It has been a week of repeated insults to U.S. adventurism and Donald Trump's ill-defined Middle East policy.  In Iraq, thanks to Iranian backing and astute negotiation, Kirkuk province is back in the hands of the Shia government in Baghdad halving the Kurds' oil revenues.  Iran now has a land bridge through Syria to the Mediterranean improving the accessibility of its exports to Europe.

President Donald Trump has apparently appointed Joseph Simons and Rohit Chopra to run the Antitrust Division at the Federal Trade Commission (“FTC”).

President Trump’s executive office, on October 2, backed the US House of Representatives ban on 20-week abortions, labeled the H.R. 36: Pain-Capable Unborn Child Protection Act. This bill, if signed into law, will outlaw termination of pregnancy past the 20-week mark, except if the pregnancy threatens the mother’s life or if it’s the result of rape or incest.

A uniquely wayward president, Donald Trump, has managed to isolate the United States equally uniquely, and contrary to the stated position of his Secretaries of State and Defense and the National Security Adviser (respectively Rex Tillersen, John Mattis and H.R. McMaster) by scuttling the 2015 Iran nuclear deal citing issues outside its scope. 

While President Donald Trump is very fond of proclaiming that the Iran Nuclear Deal was an “embarrassment” and a “horrible deal” he neglects to remember that the USA was not the only party to this deal, and in fact, was literally forced to the table by the P5+1 nations which included Germany, Russia, the United Kingdom, China, and France, in the face of great opposition by the huge money and lobbying powers of Saudi Arabia, Israel and the Neo-Conservatives in the United States.

Moves by the United States and Turkey that largely ban travel of their nationals between the two countries is about more than two long-standing NATO allies having a spat amid shifting alliances in a volatile part of the world. It is a fight between two leaders, US President Donald J. Trump and his Turkish counterpart, Recep Tayyip Erdogan, confronted with the limitations and fallout of their shared desire to redefine or restrict basic freedoms.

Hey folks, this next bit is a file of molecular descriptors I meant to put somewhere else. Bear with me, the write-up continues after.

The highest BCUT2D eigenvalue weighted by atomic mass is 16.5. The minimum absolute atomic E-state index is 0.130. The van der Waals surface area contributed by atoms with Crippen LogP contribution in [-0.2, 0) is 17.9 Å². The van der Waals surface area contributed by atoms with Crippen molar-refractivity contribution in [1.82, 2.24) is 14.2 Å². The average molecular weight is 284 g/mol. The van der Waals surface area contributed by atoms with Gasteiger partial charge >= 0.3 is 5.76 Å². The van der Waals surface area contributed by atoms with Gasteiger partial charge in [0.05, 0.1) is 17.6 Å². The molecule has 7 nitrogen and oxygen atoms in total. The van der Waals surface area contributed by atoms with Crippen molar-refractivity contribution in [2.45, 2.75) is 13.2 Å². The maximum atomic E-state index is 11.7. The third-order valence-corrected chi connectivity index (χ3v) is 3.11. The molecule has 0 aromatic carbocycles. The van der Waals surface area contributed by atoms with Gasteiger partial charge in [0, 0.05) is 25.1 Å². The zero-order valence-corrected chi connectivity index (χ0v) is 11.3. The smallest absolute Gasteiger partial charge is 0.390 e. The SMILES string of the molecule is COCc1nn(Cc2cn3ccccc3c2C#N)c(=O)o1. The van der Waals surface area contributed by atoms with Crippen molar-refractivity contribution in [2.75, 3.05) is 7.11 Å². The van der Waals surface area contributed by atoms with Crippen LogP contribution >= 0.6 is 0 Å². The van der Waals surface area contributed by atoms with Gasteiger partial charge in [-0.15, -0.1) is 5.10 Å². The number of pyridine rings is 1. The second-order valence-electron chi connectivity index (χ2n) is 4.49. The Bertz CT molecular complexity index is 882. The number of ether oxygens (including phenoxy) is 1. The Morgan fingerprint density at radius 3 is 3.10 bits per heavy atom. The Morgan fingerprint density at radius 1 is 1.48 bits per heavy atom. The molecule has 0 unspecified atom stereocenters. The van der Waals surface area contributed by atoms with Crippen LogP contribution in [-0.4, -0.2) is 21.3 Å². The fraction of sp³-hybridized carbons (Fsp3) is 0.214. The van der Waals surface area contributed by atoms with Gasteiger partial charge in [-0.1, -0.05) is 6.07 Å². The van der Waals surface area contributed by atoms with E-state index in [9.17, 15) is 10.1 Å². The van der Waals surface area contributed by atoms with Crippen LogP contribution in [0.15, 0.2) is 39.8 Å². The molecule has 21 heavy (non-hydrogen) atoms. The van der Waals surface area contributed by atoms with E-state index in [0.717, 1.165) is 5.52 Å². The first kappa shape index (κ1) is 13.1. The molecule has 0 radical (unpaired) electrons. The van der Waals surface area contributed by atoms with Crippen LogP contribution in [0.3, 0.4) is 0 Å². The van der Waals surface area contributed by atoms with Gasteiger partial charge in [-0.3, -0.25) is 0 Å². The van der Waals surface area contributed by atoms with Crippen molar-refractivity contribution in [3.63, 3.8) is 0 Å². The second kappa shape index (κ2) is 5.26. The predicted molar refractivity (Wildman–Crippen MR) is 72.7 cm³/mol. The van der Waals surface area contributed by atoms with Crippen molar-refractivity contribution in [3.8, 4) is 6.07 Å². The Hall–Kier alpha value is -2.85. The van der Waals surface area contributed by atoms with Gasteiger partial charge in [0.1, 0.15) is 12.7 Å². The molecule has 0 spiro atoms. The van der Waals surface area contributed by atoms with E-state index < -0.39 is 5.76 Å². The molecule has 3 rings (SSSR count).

If there is a mass shooting and anyone is asked where, the answer is likely to be the United States.  The reason of course is the easy availability of guns, even guns that fire like machine guns.  The Second Amendment allows the 'right to  bear arms' -- to prevent tyranny say the proponents.  Yet, the world has moved beyond guns for the tyranny we face today is a tyranny not of guns but of the mind.

Even vociferous supporters of the Second Amendment to the U.S. Constitution, including undersigned, no longer have an argument against an outright and blanket ban of any and all automatic weapons from high-population density areas of the United States of America, any longer after the horrific and inexplicable largest mass shooting in U.S. history in Las Vegas during the month of October 2017.

With a chain of resignations and dismissals of ranking White House staff, this summer has got particularly hot for Washington watchers. Overall, the reshuffle manifested an irreconcilable internal discord over basic policy lines as well as personality conflicts. e U.S. mainstream media cast a serious doubt about the presidency’s viability, with a major focus on Trump’s competence to control and lead his top aides and staffs.

In recent months, a large army of pundits, academics, and other policy professionals have risen up to argue that Pres. Donald Trump’s foreign policy reflects an ill-informed and unsophisticated personal knowledge of global affairs. This is quite true; even at this early point, it appears near-certain that the current president will preside over a rich array of foreign policy debacles ranging from the comical to the tragic.  

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